Anatomy of Speech Production

We have to first understand how human speech production works in order to create a model for machine speech. Our understanding of the anatomy of speech production can help us create a model for machine speech.

In general, a speech signal is an air pressure wave that travels from the speaker's mouth to the listener's ears. Figure1 is a schematic of the anatomy of speech production. The lung produces the initial air pressure that is essential for the speech signal; the pharyngeal cavity, oral cavity, and nasal cavity shapes the final output sound that is perceived as speech.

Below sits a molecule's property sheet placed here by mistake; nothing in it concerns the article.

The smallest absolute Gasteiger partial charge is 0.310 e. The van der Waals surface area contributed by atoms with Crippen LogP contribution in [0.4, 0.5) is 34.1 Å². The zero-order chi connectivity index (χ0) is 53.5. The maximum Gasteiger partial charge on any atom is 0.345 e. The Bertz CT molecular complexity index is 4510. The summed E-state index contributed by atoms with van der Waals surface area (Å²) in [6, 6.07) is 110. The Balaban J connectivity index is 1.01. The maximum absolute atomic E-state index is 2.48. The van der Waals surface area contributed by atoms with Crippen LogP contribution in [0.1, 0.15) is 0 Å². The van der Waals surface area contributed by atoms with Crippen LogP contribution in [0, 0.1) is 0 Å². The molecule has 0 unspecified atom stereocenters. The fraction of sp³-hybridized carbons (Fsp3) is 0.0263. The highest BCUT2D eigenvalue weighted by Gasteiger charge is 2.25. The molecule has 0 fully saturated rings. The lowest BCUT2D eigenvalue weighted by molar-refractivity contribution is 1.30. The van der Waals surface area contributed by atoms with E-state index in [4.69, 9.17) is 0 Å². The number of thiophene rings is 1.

The pharyngeal cavity and oral cavity (collectively known as the vocal tract) contracts and relaxes dynamically to create all sorts of sounds through resonance. The nasal cavity opens another air hole to create what linguists call nasal sounds (ie. /m/, /n/). Together, these cavities characterize the sounds we produce.